Kewaunee Lecture: Discovery, Preclinical and Clinical Development of Therapeutic for Cancer Treatment
Thursday, March 8, 2018
3:30 pm - 4:30 pm
Fitzpatrick Center Schiciano Auditorium
George Georgiou, Ph.D., Professor of Chemical and Biomedical Engineering and Molecular Genetics and Biology, University of Texas, Austin
Kewaunee Poster Session
12:00pm – Fitzpatrick Center Pre-Function Area
3:30pm - Schiciano Auditorium
Achievement and Poster Awards
4:30pm - Schiciano Auditorium
5:00pm - Fitzpatrick Center Atrium
A main focus of our laboratory is centered on the engineering of therapeutic enzymes and antibodies. We have pioneered the engineering of human therapeutic enzymes capable of degrading specific amino acids related to disease pathology, studies that had led to one protein therapeutic that is currently being evaluated in 3 Phase I clinical trials and two preclinical stage therapeutics that will enter human trials in 2018. In one notable example, which will be discussed in some detail we have created a human enzyme that effectively degrades Kynurenine, a tryptophan oxidation product that has very potent immune-suppressive effects. We have shown that administration of this engineered enzyme activates the immune system, and specifically T cells, to attack and eradicate tumors in animal models of breast cancer, melanoma and colon carcinoma. As part of this talk I will also discuss our program on the development of improved therapeutic antibodies that have been engineered for enhanced killing of target pathogenic cells and other properties that are critical for the pharmacology of antibody drugs.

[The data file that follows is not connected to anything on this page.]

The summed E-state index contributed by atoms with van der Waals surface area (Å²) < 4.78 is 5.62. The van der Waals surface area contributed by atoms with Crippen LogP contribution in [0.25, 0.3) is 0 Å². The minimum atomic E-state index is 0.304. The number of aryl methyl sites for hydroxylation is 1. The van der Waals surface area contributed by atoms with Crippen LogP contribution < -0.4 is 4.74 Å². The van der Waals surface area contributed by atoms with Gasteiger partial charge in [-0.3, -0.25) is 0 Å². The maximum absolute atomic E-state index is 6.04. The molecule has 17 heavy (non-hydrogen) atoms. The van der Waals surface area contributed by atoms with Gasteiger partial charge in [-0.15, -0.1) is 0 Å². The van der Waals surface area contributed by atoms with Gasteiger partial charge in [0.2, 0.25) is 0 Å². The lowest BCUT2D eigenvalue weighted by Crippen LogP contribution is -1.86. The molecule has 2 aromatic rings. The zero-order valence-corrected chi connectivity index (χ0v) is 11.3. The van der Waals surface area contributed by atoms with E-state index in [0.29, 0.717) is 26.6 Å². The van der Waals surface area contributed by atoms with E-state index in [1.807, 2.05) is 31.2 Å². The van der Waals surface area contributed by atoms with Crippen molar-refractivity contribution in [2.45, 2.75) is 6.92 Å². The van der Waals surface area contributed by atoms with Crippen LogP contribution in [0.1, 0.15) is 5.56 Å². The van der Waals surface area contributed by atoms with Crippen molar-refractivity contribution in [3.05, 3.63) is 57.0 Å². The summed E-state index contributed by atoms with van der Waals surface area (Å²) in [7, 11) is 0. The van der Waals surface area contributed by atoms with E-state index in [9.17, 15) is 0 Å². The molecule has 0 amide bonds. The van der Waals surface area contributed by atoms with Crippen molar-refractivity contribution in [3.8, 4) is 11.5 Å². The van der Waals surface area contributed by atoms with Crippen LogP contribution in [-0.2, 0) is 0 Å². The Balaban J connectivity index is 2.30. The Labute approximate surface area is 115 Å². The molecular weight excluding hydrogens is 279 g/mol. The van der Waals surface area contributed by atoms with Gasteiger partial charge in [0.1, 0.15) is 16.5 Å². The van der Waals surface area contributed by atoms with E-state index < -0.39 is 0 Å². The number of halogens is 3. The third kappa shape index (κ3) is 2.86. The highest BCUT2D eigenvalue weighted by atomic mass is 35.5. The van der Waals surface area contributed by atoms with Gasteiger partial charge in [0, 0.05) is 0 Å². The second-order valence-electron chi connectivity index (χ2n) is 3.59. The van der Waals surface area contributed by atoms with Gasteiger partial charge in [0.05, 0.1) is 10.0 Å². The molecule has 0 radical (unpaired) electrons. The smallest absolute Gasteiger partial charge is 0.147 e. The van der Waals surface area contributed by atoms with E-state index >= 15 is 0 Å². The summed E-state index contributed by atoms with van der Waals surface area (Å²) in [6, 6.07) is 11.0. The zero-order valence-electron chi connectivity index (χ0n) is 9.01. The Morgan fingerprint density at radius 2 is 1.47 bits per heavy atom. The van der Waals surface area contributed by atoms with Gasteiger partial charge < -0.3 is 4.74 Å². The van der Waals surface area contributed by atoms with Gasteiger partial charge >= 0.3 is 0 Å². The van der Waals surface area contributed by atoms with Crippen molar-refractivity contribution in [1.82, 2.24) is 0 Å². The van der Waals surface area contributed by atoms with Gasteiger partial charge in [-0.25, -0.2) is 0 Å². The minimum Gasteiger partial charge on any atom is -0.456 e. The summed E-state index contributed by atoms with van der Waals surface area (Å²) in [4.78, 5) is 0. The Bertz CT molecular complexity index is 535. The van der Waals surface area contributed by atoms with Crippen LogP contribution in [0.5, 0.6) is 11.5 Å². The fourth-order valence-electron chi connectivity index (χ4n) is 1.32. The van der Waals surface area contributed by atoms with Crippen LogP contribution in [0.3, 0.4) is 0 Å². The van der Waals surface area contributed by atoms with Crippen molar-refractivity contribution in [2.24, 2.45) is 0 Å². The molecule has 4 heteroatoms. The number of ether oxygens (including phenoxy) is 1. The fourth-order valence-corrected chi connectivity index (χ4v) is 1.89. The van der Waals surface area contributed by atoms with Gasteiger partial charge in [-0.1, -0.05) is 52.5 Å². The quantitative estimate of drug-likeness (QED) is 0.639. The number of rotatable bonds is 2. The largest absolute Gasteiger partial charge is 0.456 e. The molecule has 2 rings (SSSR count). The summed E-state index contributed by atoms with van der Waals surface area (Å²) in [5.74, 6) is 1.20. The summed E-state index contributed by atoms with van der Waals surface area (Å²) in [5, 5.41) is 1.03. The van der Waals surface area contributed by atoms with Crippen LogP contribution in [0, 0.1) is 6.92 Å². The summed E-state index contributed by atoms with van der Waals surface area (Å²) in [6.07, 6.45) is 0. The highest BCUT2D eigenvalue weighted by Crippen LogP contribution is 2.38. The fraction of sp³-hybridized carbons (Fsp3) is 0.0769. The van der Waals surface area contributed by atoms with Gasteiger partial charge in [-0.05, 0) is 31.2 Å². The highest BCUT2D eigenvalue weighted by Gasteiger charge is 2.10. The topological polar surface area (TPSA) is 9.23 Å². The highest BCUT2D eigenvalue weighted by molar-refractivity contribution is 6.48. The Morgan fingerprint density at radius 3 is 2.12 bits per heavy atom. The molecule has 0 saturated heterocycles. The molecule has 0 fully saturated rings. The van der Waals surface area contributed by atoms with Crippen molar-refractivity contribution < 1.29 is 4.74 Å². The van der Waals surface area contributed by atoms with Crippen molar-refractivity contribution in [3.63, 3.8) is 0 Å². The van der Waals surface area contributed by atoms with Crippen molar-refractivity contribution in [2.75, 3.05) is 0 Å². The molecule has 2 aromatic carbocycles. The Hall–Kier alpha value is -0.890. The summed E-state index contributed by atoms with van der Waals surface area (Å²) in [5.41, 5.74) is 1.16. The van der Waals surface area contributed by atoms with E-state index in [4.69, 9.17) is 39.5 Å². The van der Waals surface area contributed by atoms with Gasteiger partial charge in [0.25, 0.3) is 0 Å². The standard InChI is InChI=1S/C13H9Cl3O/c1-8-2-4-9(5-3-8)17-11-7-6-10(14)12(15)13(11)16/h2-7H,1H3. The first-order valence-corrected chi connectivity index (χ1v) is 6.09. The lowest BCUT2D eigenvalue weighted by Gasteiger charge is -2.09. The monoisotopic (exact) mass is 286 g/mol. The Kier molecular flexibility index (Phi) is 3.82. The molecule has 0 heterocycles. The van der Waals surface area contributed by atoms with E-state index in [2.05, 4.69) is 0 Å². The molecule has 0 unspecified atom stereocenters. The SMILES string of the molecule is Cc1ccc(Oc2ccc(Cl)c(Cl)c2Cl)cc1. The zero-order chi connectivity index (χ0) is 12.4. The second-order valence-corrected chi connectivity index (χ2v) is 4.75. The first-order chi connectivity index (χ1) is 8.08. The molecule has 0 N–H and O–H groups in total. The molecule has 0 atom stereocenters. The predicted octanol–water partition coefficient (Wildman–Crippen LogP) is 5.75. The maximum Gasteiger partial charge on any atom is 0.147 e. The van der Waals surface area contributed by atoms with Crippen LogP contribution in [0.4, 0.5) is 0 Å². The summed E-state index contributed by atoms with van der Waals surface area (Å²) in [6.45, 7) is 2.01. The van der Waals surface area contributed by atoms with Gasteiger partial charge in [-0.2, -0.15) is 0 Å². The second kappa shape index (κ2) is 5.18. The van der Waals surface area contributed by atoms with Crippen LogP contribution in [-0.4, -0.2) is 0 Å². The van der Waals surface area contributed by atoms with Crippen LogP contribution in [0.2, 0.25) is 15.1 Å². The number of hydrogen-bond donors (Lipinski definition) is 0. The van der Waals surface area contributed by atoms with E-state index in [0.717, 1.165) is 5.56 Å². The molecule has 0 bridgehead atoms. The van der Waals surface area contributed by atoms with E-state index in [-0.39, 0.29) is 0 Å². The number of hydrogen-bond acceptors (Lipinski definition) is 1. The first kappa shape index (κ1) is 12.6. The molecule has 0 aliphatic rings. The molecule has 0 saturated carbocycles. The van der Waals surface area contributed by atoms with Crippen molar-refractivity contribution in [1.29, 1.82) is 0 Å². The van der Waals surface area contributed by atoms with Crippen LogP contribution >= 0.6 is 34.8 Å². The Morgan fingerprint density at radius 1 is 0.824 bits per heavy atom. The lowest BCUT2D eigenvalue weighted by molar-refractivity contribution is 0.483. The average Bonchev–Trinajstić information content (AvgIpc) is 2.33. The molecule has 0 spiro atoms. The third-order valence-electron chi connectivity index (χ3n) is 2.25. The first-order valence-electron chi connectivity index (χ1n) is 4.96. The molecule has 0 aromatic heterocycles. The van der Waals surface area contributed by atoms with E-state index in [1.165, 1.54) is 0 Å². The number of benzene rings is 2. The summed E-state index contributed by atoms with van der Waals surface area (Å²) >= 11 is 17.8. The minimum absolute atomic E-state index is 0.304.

Dr. Georgiou joined the faculty at The University of Texas at Austin in 1986. He earned his doctoral degree in chemical engineering from Cornell University in 1987. He is a member of the National Academy of Engineering and the American Academy of Microbiology and has received numerous international awards.
Georgiou has developed several protein-based therapies for diseases, including co-developing the leading approach under consideration for treatment of inhaled anthrax. The approach is undergoing clinical evaluation by Elusys Therapeutics Inc. before it is considered for Food and Drug Administration review to become an approved treatment. Other research currently in progress includes the engineering of antibodies for protection against Severe Acute Respiratory Syndrome (SARS) and the discovery of proteins that can treat autoimmune diseases such as rheumatoid arthritis. His group is also developing generic technologies for accelerating the discovery and production of protein drugs.